Stress Testing: Two Cautionary Tales

Stress testing (also known as load testing) is one of the popular goals in prerelease testing. Yet as recent media kerfuffles with product launches such as Healthcare.gov and SimCity have shown us, they can be risky and damaging endeavors if not handled correctly. So let’s take a look at how stress testing can be done to properly help your product release, rather than hinder it.

What is Stress Testing?

A stress test is the coordination of hundreds or thousands of users to test the threshold or scalability of a product’s infrastructure. Essentially, it’s asking lots of testers to use your product at the exact same time to see if it breaks. If it breaks too soon, you know your infrastructure isn’t ready to handle the load of your users. If it doesn’t, you’re one step closer to a successful product launch.

When Stress Testing Goes Wrong

Healthcare.gov and SimCity are both excellent examples of what happens when a system isn’t sufficiently stress tested. In the case of Healthcare.gov (the federal health insurance exchange launched as part of Obamacare), the federal government didn’t properly test the system before releasing it to the public, so when thousands of people tried to use the system in its first days, it broke down. This resulted in weeks of media hubbub about the failure and speculation about the fate of the entire program.

With SimCity, the problems arose on the first day of the launch of SimCity 5, as thousands of frustrated fans were unable to download or play the game. This resulted in days full of anger and apologies as the SimCity team tried to get their server infrastructure up to snuff while the product was panned in the press. Instead of building excitement and buzz about the game, they attracted lots of negative publicity and crippled their entire launch.

In both of these cases the team responsible reportedly did some beta testing of the system beforehand. In the case of Healthcare.gov, the problem was that most of the testing didn’t happen until days before the launch and focused on pieces of the website, rather than the whole. This meant the complete system wasn’t thoroughly tested before the public launch. The government even reportedly did some stress testing before their deadline and the system broke after just a few hundred people tried to log in, but they launched it anyway.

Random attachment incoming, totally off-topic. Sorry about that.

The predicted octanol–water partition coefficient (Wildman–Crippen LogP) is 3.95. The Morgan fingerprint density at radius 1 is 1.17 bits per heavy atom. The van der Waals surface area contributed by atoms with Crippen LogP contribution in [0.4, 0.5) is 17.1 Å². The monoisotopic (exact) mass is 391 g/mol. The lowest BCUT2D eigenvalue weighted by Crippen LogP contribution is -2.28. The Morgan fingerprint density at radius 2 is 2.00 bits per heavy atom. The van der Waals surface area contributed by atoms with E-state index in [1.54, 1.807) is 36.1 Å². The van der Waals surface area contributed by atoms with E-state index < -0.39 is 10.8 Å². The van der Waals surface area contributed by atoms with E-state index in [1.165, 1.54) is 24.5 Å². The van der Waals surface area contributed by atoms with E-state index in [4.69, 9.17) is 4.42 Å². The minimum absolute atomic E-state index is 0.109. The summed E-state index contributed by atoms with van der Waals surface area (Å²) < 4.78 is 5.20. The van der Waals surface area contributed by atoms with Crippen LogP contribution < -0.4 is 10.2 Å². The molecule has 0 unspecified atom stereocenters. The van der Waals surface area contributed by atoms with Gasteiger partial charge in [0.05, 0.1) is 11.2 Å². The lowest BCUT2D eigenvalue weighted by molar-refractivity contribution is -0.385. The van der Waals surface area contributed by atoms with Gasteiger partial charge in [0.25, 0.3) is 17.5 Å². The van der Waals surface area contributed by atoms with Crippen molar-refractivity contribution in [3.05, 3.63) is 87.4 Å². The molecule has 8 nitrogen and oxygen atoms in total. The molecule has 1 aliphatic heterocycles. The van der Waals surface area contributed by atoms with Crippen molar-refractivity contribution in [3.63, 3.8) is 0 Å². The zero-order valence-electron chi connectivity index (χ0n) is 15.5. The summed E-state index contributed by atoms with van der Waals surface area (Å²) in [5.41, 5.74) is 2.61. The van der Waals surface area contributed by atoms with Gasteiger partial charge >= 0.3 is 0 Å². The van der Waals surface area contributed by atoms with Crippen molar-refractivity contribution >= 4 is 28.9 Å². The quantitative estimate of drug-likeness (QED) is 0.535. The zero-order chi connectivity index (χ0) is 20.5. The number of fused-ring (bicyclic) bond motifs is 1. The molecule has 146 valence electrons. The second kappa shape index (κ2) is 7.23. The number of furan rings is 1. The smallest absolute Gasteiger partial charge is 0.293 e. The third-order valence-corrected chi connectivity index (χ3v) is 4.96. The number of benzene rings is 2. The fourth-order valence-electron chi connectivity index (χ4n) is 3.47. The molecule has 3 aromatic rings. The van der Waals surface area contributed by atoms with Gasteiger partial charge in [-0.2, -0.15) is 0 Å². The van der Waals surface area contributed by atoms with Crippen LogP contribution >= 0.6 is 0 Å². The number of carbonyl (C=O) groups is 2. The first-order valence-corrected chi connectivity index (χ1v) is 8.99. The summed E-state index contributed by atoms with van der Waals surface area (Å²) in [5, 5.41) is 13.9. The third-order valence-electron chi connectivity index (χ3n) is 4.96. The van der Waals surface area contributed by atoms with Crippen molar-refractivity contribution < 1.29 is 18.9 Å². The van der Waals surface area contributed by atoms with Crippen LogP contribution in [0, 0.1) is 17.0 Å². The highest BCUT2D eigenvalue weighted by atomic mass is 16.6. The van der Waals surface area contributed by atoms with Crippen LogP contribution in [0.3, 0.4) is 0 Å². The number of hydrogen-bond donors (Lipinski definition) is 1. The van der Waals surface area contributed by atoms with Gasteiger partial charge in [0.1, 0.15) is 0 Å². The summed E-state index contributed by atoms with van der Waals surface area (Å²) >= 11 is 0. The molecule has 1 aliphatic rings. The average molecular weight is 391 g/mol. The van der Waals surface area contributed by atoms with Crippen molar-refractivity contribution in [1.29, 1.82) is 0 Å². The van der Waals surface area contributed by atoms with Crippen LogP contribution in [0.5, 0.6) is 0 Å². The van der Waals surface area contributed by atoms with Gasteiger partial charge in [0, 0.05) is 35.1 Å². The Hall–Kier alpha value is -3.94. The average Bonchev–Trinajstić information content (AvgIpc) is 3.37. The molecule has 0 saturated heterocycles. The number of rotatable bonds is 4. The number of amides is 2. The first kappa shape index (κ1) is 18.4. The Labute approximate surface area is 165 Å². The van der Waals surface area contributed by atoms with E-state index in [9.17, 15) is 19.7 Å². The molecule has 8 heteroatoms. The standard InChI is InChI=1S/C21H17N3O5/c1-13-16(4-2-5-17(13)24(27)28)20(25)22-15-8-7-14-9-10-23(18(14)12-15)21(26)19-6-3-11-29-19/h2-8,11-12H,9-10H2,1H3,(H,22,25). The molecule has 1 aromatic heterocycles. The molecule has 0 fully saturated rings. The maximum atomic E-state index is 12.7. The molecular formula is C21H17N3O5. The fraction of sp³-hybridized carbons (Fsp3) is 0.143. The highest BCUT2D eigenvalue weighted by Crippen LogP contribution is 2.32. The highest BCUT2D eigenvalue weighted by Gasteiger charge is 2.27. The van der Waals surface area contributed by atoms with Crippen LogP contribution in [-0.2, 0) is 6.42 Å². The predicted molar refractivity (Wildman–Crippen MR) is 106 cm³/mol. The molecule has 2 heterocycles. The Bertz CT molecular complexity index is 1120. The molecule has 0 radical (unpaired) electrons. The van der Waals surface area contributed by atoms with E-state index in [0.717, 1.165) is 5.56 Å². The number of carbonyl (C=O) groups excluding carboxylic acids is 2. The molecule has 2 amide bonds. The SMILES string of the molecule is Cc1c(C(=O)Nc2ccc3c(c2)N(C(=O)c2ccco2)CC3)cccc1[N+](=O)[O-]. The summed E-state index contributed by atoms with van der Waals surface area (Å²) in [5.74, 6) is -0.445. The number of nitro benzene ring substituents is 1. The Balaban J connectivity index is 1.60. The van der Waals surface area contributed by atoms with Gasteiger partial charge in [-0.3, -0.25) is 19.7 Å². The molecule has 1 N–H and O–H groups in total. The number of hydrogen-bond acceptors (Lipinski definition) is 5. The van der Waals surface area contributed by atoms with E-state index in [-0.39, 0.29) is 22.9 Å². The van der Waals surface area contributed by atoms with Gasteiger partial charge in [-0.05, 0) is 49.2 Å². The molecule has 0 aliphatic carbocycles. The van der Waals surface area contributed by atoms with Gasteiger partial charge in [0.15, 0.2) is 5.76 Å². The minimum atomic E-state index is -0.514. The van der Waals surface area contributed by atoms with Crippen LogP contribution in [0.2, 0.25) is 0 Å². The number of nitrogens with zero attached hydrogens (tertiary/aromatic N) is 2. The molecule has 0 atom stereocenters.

With SimCity, the company reportedly beta tested with a limited version of the product, so they didn’t get a realistic idea of how customers were going to use the product. When the real product was launched, it stressed the server infrastructure differently than they expected. This combined with the sheer number of people playing to break the system.

How To Run a Successful Stress Test

Both of these examples show not only the importance of stress testing a system before it’s launched to the masses, but also the importance of stress testing it correctly.

  • Test in stages. If you think your infrastructure can handle 5,000 users at once, start with 500. If that works, scale to 1,000, then 2,500, and so forth. Often systems break much earlier than you expect them to. It’s better to start small and build to find your breaking point instead of asking 5,000 testers to log in at once only to find out that the system breaks at 200. If your system does break early (like the Healthcare.gov site did), fix the glitches and start the staged testing process over again, repeating your tests until you reach the load you need to have a reliable system.
  • Don’t combine it with your marketing-focused public beta. If you’re planning to run a public beta test, it may be tempting to combine the tests since you’ll have hundreds or more beta testers in line for your public beta. The problem is that many public betas are designed to reach marketing goals, such as getting attention for the product from the media and the public before the official launch. If your product breaks after only a tenth of those excited users have logged on, you can be sure that most of the initial chatter about your product is going to be negative. Instead, make sure that you appropriately stress test your system before the marketing beta, so all the attention will be on how well your product works.
  • Test using the complete version of your product. If you’re trying to test a system, you need to mimic real usage of the system as much as possible. If you’re using an incomplete or stripped down version of your product to do the testing (like the SimCity team did), you’re not getting an accurate picture of the stresses your system will be under.
  • Above all: do one! As the above examples show, not properly testing your infrastructure before it’s thrust into the public eye can have disastrous consequences. Your initial launch can make or break your product, so make sure to test your system thoroughly so you know it can handle the excitement.

Stress testing is an often overlooked part of prerelease testing. With the proper strategy and timing, however, it can help you avoid a PR disaster. For more on using public betas as part of your launch strategy, download our whitepaper. If you’re interested in finding out more about how Centercode can help you run a stress test, request a demo.

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